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[Today [26.1.11] is Swami Vivekananda’s 149th birthday. On this auspicious occasion, may we all draw inspiration from his divine words and life. Given below is mainly the extract of Jawaharlal Nehru’s speeches delivered during the birth centenary celebration of Swami Vivekananda.]  

Rooted in the past and full of pride in India’s prestige, Vivekananda was yet modern in his approach to life’s problems and was a kind of bridge between the past of India and her present.

Many of my generations were very powerfully influenced by Swami Vivekananda. I think that it would do a great deal of good to the present generation if they also went through Swami Vivekananda’s writings and speeches, and they would learn much from them. There was fire in his heart- the fire of a great personality coming out in eloquent and ennobling language – it was no empty talk that he was indulging in. He was putting his heart and soul into the words he uttered.

Swami Vivekananda influenced powerfully the minds of many in India and two or three generations of young men and women have no doubt been influenced by him. If you read Swami Vivekananda’s writings and speeches, the curious thing you will find is that they are not old [but remain ever fresh].    

Swami Vivekananda was one of the great founders of the National Modern Movement of India. A great number of people who took more or less an active part in that Movement in a later date drew their inspiration from him. Directly of indirectly he has powerfully influenced the India of today. I think that our younger generation will take advantage of this fountain of wisdom, of spirit and fire that flows through Swami Vivekananda.

Men like Sri Ramakrishna and men like Swami Vivekananda are great unifying forces, great constructive geniuses of the world not only in regard to the particular teachings that they taught, but their conscious and unconscious influence on it is of the most vital importance to us. His was a kind of nationalism which automatically slipped into Indian nationalism which was part of internationalism.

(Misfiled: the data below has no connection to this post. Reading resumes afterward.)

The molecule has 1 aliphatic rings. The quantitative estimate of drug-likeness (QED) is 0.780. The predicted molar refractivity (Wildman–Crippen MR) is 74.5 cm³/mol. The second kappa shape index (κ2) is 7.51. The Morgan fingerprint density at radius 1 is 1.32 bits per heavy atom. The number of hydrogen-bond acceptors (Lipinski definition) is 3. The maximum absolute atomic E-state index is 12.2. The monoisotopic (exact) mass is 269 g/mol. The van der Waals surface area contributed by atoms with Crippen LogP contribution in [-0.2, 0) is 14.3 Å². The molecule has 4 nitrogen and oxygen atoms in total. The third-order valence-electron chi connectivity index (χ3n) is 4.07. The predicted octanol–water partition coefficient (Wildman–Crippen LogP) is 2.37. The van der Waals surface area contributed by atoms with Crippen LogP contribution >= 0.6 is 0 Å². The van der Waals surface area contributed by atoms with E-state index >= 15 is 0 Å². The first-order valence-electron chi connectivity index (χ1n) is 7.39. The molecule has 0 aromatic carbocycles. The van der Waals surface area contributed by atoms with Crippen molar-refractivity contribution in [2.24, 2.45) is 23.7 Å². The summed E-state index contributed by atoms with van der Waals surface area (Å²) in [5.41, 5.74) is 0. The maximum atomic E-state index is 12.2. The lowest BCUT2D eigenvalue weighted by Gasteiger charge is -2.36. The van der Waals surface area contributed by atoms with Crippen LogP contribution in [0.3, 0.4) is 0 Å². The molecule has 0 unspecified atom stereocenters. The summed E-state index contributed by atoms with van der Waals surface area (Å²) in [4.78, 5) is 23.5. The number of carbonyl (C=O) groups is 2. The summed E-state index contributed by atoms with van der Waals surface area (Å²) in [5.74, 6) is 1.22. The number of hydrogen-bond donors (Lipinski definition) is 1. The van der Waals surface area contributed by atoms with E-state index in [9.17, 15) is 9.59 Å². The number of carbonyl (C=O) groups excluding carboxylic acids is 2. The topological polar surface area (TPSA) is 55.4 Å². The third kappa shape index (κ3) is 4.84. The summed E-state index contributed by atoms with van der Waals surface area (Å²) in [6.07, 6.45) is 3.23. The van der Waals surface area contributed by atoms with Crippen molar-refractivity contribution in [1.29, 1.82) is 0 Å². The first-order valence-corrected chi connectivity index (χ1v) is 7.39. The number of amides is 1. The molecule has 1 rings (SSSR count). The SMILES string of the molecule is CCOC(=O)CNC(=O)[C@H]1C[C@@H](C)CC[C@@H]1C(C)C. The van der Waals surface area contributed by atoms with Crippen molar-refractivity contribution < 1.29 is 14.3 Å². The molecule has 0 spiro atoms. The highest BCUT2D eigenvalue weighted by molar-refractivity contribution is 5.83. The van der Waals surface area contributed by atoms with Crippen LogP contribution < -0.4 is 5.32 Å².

Swami Vivekananda was one of those persons, who belonged to our ancient culture, knit the country together and inspired a new life into the people and awake the country from slumber. His voice was not momentary, although it was suited for the occasion, and rose from the heart of India. During the brief period of his life, not only did he win the hearts of the people of India, but also of the entire world.

I express the hope that the people of today, of tomorrow – our countrymen, particularly our children and young men – will keep before them the example and memory of Swami Vivekananda and learn from his writings and his life.

COURTESY: Ramakrishna and Vivekananda by Jawaharlal Nehru (Book Code: AVE072), Published by: Advaita Ashrama, Kolkata



Sri Ramakrishna was a man of God and I am a man of earth. Even a man of earth can admire and perhaps be influenced by a man of God. So I have been admiring Godly men, though sometimes I do not altogether understand what they said. I have admired these great men of God, and have been influenced by reading what was written about them by their disciples. These extraordinary personalities have powerfully influenced their generation and the succeeding generations. They have powerfully influenced great men and changed the whole tenor of their lives.

Sri Ramakrishna Paramahamsa obviously was completely outside the run of average humanity. He appears to be in the tradition of the great Rishis of India, who have come from time to time to draw our attention to the higher things of life and of spirit. For India never ignored, in spite of the other activities of the world, the spiritual values of life, and say always laid certain stress on the search for truth and has always welcomed the searches of truth by whatever names they may call themselves.